Past research has examined the impact of negotiating a package as compared to each issue separately; however, little empirical attention has been directed toward understanding how to apply a package strategy in complex multi-issue negotiations.
In M&A markets, acquirers face a hold-up problem of losing the value of investments they make in due diligence, negotiations, and post-acquisition planning if targets…
In M&A markets, acquirers face a hold-up problem of losing the value of investments they make in due diligence, negotiations, and post-acquisition planning if targets would pursue the options of waiting for better offers or selling to an alternative bidder. This chapter extends information economics to the literature on M&A contracting by arguing that such contracting problems are more likely to occur for targets with better outside options created by the information available on their resources and prospects. We also argue that acquirers address these contracting problems by using termination payment provisions to safeguard their investments. While previous research in corporate strategy and finance has suggested that certain factors can facilitate an acquisition by reducing a focal acquirer’s risk of adverse selection (e.g., signals, certifications), we note that these same factors can make the target attractive to other potential bidders and can exacerbate the risk of hold-up, thereby leading acquirers to use termination payment provisions as contractual safeguards.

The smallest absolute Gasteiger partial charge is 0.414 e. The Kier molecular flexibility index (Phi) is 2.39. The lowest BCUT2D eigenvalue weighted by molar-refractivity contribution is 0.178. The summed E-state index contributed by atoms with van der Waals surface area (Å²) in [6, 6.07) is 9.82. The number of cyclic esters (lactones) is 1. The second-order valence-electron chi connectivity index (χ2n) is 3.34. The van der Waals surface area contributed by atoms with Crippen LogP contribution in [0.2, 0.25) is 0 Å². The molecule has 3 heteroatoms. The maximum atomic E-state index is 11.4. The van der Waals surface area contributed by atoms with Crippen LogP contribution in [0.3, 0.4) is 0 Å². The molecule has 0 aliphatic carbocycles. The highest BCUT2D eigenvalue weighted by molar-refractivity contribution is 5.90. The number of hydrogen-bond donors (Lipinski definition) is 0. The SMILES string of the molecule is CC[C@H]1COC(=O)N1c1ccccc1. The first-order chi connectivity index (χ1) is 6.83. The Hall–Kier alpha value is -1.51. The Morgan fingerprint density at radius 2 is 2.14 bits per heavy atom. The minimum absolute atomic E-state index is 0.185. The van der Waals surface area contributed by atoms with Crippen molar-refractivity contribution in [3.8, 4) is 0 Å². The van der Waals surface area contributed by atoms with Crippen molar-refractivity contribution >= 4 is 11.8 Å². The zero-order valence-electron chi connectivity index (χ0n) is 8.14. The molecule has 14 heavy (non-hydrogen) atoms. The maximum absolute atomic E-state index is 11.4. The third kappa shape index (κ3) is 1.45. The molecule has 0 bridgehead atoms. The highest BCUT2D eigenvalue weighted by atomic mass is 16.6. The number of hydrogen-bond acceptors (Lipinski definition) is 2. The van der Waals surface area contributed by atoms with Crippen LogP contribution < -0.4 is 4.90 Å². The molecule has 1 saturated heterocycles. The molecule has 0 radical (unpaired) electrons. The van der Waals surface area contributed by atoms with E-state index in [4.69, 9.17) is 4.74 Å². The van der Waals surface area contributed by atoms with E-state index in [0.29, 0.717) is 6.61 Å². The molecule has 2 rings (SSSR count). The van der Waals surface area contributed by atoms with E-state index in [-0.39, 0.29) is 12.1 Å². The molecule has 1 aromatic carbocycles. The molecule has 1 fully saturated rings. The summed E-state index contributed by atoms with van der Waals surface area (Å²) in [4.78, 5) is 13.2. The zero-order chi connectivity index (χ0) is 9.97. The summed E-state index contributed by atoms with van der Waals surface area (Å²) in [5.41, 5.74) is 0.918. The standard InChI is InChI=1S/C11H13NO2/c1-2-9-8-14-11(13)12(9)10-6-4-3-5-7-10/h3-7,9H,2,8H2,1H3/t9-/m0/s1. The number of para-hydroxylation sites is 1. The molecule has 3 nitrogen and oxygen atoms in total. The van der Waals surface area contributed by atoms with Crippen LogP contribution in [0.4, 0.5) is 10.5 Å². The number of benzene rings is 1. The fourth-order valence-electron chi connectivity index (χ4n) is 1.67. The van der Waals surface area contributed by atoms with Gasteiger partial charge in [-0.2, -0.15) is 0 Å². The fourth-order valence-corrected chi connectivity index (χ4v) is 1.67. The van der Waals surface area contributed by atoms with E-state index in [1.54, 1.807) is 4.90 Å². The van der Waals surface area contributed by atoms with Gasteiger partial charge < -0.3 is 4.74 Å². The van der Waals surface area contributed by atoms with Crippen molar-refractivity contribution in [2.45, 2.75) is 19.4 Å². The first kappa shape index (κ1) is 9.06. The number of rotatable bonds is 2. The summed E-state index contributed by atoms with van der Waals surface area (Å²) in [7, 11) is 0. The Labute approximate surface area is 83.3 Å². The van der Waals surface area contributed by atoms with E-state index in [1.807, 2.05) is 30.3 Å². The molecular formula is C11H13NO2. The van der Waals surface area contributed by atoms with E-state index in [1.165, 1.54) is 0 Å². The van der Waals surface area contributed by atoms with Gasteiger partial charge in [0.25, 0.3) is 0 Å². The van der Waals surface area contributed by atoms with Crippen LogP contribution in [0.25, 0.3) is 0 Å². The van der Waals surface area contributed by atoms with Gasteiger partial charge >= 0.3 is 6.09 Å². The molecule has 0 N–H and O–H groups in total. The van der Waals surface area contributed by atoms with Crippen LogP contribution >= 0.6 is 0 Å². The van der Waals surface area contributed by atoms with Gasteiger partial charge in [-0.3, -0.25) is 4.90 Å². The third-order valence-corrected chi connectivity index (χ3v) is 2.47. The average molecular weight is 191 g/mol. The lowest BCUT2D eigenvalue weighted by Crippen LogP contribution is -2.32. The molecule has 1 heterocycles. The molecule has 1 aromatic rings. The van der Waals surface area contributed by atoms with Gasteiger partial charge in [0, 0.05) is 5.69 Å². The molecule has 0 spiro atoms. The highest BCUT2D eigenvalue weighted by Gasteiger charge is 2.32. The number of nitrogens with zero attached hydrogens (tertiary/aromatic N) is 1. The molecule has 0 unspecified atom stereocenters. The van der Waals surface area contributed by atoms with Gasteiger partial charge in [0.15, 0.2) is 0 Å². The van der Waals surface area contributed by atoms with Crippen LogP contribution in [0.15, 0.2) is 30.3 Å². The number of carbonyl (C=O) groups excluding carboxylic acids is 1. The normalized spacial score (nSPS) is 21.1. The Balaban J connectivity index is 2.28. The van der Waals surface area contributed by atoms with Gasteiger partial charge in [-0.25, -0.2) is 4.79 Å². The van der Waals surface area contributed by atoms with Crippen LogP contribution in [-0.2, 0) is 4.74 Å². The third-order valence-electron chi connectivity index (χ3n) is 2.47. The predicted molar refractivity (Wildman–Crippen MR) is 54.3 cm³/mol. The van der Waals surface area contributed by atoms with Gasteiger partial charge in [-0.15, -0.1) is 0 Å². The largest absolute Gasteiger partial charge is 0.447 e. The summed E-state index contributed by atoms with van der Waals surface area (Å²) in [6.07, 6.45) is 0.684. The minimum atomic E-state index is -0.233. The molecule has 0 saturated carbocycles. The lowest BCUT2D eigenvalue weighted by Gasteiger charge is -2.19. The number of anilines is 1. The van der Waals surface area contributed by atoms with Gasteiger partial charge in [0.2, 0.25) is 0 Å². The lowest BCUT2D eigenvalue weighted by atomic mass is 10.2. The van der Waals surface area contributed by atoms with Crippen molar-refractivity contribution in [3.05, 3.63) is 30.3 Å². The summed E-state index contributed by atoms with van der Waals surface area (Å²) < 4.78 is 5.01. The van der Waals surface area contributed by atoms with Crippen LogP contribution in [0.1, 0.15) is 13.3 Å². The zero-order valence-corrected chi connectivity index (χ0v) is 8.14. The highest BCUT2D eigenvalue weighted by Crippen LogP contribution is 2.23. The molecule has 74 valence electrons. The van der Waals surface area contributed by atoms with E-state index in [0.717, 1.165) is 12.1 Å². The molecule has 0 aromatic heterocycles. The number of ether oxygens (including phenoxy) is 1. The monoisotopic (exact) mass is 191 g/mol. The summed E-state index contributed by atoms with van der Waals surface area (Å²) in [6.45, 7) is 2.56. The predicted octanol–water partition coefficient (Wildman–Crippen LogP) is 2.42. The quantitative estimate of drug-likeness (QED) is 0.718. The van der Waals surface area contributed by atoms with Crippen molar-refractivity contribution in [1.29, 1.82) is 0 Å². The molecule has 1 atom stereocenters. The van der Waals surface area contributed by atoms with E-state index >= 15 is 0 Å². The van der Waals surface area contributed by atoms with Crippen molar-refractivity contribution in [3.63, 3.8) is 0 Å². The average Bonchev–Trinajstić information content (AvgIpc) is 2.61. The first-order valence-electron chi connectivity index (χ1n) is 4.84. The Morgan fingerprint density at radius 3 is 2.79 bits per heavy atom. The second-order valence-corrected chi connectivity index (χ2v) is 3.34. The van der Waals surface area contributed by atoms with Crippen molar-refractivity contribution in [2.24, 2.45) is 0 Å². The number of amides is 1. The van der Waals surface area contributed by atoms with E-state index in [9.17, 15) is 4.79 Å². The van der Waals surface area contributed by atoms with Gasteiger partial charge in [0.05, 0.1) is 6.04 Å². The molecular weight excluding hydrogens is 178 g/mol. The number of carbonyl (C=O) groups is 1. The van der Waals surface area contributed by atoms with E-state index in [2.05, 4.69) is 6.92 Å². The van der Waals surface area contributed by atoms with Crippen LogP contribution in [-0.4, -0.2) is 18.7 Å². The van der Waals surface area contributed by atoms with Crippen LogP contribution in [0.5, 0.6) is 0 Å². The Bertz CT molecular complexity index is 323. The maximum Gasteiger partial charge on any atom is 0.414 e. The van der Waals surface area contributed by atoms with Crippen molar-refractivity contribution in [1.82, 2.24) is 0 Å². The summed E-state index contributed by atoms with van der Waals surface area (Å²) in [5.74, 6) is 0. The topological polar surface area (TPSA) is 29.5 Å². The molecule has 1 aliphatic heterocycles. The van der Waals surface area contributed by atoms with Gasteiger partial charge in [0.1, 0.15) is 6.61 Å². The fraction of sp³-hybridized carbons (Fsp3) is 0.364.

Efficiency wage theory predicts that firms can induce worker effort by the carrot of high wages and/or the stick of monitoring worker performance. Another option available…
Efficiency wage theory predicts that firms can induce worker effort by the carrot of high wages and/or the stick of monitoring worker performance. Another option available to firms is to tilt the remuneration package over time such that the lure of high future earnings acts as a deterrent to current shirking. On the assumption that firms strive for the optimal trade-off between these various instruments, we develop a two-period model of efficiency wages in which increased monitoring attenuates the gradient of the wage-tenure profile. Our empirical analysis, using two cross sections of matched employer-employee British data, provides robust support for this prediction.
The dynamics of the physician knowledge system in the Southern California Region of Kaiser Permanente are explored. The framing and analysis use concepts from the…
The dynamics of the physician knowledge system in the Southern California Region of Kaiser Permanente are explored. The framing and analysis use concepts from the knowledge management literature and network theory. The criticality of this issue to the establishment of sustainable healthcare relates to the lynchpin nature of embedding evidence-based knowledge in healthcare practice and the simultaneous challenge of combining this with clinical knowledge that derives from practice.
The case study is compiled from longitudinal interviews with over 40 physicians and other stakeholders and an examination of archival information including published articles generated by the learning system.
The socio-technical approach to building this learning system was critical given the expectations of physicians for autonomy in making clinical decisions with respect to their patients. This robust learning system builds on rich professional and organizational networks, is led by physicians, and builds on and extends the foundation of evidence relating to quality and value. The goals of the physician practice and a robust measurement and feedback system provide focus for the learning system.
Accelerating the incorporation of evidence-based practice and increasing the scope and reach of the learning system entails building physician networks, having a robust system for critically examining and extending evidence, and a clear linkage to valued outcomes.
Originality/value of paper